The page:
I agree with you. Can you explain how the RELIGION of EVOLUTION crept unnoticed into the tax funded public school system?
Known Fact

Kissimmee, FL

#113682 Sep 26, 2013
idk wrote:
<quoted text>
im not hidin any identity and im not LODI, my name is actually george if u must know and i dont have any idea who LODI is. u are more than welcome to meet me face to face to debate this if u want, i dont hide behind screen names and all that, ill stand up for what i believe any where at any time. if it wasnt for the religious makin stem cell research and all that taboo and in turn gettin laws passed to stop scientist from researching it is why u havent seen science make life yet in my opinion. of course it wont be poof there it is but i have no doubt that life could be created from just elements and the right conditions but in order to get that life to what we are would take the millions of yrs of evolution just as it did for us to evolve to this. and im glad u can copy and paste someone elses work but that dont change anything just becuz a religious person wrote an article like that. there are many religious ppl that work in the science field but they tend to lead the evidence to the outcome instead of lettin the evidence lead them to the outcome.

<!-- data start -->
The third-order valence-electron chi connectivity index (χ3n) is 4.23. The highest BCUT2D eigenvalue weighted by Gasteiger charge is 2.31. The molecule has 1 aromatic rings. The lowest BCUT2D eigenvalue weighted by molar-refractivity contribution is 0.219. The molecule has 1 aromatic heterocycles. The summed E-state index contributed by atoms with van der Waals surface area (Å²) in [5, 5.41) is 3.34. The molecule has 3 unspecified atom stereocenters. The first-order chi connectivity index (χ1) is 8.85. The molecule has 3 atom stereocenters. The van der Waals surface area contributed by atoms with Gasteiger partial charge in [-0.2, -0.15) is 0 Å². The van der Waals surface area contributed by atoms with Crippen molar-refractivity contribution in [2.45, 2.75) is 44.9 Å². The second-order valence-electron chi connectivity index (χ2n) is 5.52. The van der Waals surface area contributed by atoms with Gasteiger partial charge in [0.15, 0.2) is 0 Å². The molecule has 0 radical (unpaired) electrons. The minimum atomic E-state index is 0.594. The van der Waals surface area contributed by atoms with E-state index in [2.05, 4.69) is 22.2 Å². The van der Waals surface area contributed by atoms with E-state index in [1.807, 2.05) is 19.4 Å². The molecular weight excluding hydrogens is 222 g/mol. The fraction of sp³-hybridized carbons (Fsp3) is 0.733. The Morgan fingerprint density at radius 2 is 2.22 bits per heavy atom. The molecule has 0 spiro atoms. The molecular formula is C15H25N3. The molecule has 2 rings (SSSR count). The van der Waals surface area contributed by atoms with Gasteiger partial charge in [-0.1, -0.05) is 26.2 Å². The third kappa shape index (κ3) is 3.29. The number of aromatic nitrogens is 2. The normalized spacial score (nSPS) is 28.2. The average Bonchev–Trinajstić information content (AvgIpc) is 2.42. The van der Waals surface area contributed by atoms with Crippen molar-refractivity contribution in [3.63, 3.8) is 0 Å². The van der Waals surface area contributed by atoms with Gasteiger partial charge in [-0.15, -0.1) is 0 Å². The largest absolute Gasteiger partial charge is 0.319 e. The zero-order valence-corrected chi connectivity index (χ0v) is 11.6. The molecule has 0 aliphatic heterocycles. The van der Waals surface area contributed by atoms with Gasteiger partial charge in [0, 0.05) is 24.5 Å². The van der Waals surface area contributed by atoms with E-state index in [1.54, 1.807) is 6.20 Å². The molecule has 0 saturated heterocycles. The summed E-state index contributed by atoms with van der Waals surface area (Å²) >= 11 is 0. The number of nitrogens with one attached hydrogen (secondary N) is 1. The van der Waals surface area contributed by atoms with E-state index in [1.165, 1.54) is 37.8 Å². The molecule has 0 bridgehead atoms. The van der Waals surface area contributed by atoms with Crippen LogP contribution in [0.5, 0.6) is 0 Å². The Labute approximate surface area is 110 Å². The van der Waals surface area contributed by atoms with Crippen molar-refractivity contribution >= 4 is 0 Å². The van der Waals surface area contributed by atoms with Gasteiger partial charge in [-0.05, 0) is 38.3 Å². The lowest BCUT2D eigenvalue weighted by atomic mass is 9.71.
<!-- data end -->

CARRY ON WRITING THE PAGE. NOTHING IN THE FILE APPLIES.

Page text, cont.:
Life—How Did It Start?
LIFE is everywhere around us. It is evident in the humming of insects, the singing of birds, the rustlings of small animals in the underbrush. It exists in the icy polar regions and in parched deserts. It is present from the sea’s sunlit surface to its darkest depths. High in the atmosphere tiny creatures float about. Beneath our feet untold trillions of microorganisms are at work in the soil, making it fertile for the growing of green plants, which sustain other forms of life.
Earth is packed with life so abundant and varied as to stagger the imagination. How did it all start? This planet of ours and all its inhabitants—how did they come to be here? More particularly, how did humankind get started? Did we evolve from apelike animals? Or were we created? Just how did we get here? And what does the answer imply for the future? Questions like these have been around for a long time and they are still unanswered in the minds of many.